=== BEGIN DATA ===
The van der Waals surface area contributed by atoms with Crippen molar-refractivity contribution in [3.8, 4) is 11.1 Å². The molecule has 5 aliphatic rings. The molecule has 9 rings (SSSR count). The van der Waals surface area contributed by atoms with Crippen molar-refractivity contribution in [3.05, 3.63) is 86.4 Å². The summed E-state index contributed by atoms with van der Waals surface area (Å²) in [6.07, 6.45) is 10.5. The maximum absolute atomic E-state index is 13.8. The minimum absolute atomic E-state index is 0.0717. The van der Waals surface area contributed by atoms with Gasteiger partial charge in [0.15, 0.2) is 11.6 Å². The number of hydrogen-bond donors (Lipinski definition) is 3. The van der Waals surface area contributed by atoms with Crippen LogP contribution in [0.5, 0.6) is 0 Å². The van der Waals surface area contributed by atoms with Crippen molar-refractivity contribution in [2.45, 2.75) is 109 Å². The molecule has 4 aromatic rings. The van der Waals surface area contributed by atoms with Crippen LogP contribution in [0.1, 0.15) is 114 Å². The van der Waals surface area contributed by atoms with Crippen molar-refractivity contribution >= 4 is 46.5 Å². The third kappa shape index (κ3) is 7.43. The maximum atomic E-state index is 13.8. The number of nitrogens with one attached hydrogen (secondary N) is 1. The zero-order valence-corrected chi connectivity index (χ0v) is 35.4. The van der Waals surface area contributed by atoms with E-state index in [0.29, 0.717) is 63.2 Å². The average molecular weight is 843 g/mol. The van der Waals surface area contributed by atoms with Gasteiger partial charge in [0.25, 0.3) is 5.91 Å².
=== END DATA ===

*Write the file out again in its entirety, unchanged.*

The van der Waals surface area contributed by atoms with Crippen molar-refractivity contribution in [3.8, 4) is 11.1 Å². The molecule has 5 aliphatic rings. The molecule has 9 rings (SSSR count). The van der Waals surface area contributed by atoms with Crippen molar-refractivity contribution in [3.05, 3.63) is 86.4 Å². The summed E-state index contributed by atoms with van der Waals surface area (Å²) in [6.07, 6.45) is 10.5. The maximum absolute atomic E-state index is 13.8. The minimum absolute atomic E-state index is 0.0717. The van der Waals surface area contributed by atoms with Gasteiger partial charge in [0.15, 0.2) is 11.6 Å². The number of hydrogen-bond donors (Lipinski definition) is 3. The van der Waals surface area contributed by atoms with Crippen LogP contribution in [0.5, 0.6) is 0 Å². The van der Waals surface area contributed by atoms with Crippen molar-refractivity contribution in [2.45, 2.75) is 109 Å². The molecule has 4 aromatic rings. The van der Waals surface area contributed by atoms with Crippen LogP contribution in [0.1, 0.15) is 114 Å². The van der Waals surface area contributed by atoms with Crippen molar-refractivity contribution >= 4 is 46.5 Å². The third kappa shape index (κ3) is 7.43. The maximum atomic E-state index is 13.8. The number of nitrogens with one attached hydrogen (secondary N) is 1. The zero-order valence-corrected chi connectivity index (χ0v) is 35.4. The van der Waals surface area contributed by atoms with E-state index in [0.29, 0.717) is 63.2 Å². The average molecular weight is 843 g/mol. The van der Waals surface area contributed by atoms with Gasteiger partial charge in [0.25, 0.3) is 5.91 Å².